Boldly Writing: A Trekker Fan and Zine History, 1967 - 1987

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Commentary
Title: Boldly Writing: A Trekker Fan and Zine History, 1967 - 1987
Commentator: Joan Marie Verba
Date(s): 1996
Medium: Book
Fandom: Star Trek, K/S
External Links: online PDF of the book, Amazon page, Google Book result
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Contents

1998 notice in STAG #132

Written by the well-known Trek fan Joan Marie Verba, the subtitle of the book says it all: It's a history of Star Trek fan activities from 1967 to 1987. The author writes in a colloquial style, drops as many names as she could possibly remember, and lists all of the conventions she went to (or got flyers for). As a result, this book is the single best source for zine details and history (who published it, how many issues, whether it's all Trek, etc.) that Trek fandom has.

The book is divided into five chronological sections:

  • The First Trekker Fanzines
  • Steady Growth
  • The Fanzine Explosion
  • The Splintering of Fandom
  • The Early Movie Years

From the Author

Joan Verba says Star Trek Lives! is what made her write Boldly Writing:
The first time I realized that there were Star Trek fans who were unaware of fanzine history was during a conversation in an autograph line at a 1982 Star Trekconvention in St. Louis. While waiting, I casually mentioned Star Trek Lives! to the fans nearby. 'What's Star Trek Lives?' asked one of the fans. What's Star Trek Lives? The first mass-marketed paperback book (published 1975) to describe Star Trekfanzines. For thousands upon thousands of fans, this was when they became aware that such activity existed, and that they could join in. Almost overnight, Star Trek fanzine readers grew from a small intimate group of individuals who knew each other by reputation, at least, into a large, diversified network of enthusiasts. How could one be a StarTrek fan and not have heard of fanzines? But the incident that motivated me to finally sit down and write this book was an exchange of letters in June 1990. An editor had stated in her publication that Universal Translator had been the first regular publication to list fanzine descriptions. Checking my library, I found that Scuttlebutt had predated Universal Translator, so I wrote the editor, asking her to print a correction. She replied, '...when I asked friends who have been in fandom longer than I (actually they've been in fandom since fandom came into being), the response was, 'Who cares which was first?' I care. [1]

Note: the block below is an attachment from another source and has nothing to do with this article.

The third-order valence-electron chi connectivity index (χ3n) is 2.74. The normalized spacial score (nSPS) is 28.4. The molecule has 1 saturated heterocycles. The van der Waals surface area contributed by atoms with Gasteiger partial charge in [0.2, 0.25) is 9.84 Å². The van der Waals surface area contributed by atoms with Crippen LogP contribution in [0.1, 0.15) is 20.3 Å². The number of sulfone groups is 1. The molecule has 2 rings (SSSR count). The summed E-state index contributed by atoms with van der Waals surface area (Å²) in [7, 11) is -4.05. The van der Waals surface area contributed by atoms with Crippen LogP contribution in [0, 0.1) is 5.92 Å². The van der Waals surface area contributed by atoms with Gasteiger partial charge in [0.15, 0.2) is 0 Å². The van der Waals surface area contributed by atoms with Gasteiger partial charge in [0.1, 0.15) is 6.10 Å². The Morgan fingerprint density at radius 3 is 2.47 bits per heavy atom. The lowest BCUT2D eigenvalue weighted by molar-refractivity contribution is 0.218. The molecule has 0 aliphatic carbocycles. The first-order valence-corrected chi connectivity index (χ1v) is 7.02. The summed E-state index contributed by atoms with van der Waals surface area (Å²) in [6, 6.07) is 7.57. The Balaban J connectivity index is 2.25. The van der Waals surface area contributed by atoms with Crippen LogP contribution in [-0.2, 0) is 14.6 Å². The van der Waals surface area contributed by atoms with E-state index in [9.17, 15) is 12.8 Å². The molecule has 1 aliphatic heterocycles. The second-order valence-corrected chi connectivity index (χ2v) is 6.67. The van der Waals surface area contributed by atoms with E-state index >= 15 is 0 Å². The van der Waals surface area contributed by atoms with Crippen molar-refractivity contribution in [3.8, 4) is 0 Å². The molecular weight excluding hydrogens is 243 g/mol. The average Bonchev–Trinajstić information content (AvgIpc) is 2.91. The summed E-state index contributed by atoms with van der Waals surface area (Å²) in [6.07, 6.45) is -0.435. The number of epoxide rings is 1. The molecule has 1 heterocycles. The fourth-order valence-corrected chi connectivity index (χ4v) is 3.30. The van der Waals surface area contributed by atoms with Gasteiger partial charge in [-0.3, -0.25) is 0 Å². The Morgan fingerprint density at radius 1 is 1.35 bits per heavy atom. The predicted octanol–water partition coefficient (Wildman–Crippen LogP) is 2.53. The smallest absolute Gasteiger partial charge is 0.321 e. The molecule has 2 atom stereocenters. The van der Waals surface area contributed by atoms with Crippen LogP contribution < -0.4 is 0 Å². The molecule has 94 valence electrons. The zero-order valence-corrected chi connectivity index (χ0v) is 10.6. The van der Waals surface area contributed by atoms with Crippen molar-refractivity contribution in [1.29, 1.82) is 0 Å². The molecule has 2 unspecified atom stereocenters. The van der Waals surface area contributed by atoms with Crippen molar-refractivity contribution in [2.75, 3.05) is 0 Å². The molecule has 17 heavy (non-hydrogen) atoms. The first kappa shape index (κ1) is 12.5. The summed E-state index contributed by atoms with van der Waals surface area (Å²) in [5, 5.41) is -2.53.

Reactions and Reviews

'Boldly Writing' is Joan Marie Verba’s documentation of Star Trek fanzines and fandom from 1967, the year she discovered and began collecting fanzines, to 1987, when Star Trek: The Next Generation went on the air and the fandom incorporated the new series into its love of the old. As the mother of all fandoms develops, it ultimately codifies the modern experience of what it means to be a fan... Verba pretty much lets the experiences stand for themselves, occasionally including some pieces here and there. She mentions her experiences at certain cons and her reaction to certain pieces of fanfiction, but she keeps herself to the side, allowing others to speak for themselves. And they do, and it’s fantastic. Bottom line: If you’re not in fandom or are new to the whole thing, this isn’t the way to introduce yourself to it. But if you’re part of fandom and enjoy fandom history, Boldly Writing will be a delight, connecting you across decades to the mother fandom and all the glories, fights, and silliness therein. [2]
This is one of the key books for anyone interested in Star Trek fandom, though it ends in 1987, as The Next Generation hits the airwaves. Of course, the tremendous mass appeal and success of The Next Generation changed fandom, so that's a reasonable place to end a book like this. Verba is a fan fiction writer, and for several years published a newsletter of fanzine reviews called Treklink. I was a subscriber for a year or two during my fanzine-collecting years, and found Treklink very useful. As a result, I was glad to hear that Verba had written this book. It's a solid, year-by-year history of the fanzine subculture, describing a few hundred fanzines, discussing the trends in the field, and so on. The book has two main problems. First, it could have been a lot longer, with more time spent on discussions of the key stories and writers. Second, and completely out of Verba's control: the fanzines covered here are now very hard to find. If one of the fanzines described piques your interest, you may be doomed to frustration. [3]

References

  1. from the introduction
  2. The Literary Omnivore, posted February 6, 2012, accessed February 20, 2010
  3. The Complete Starfleet Library
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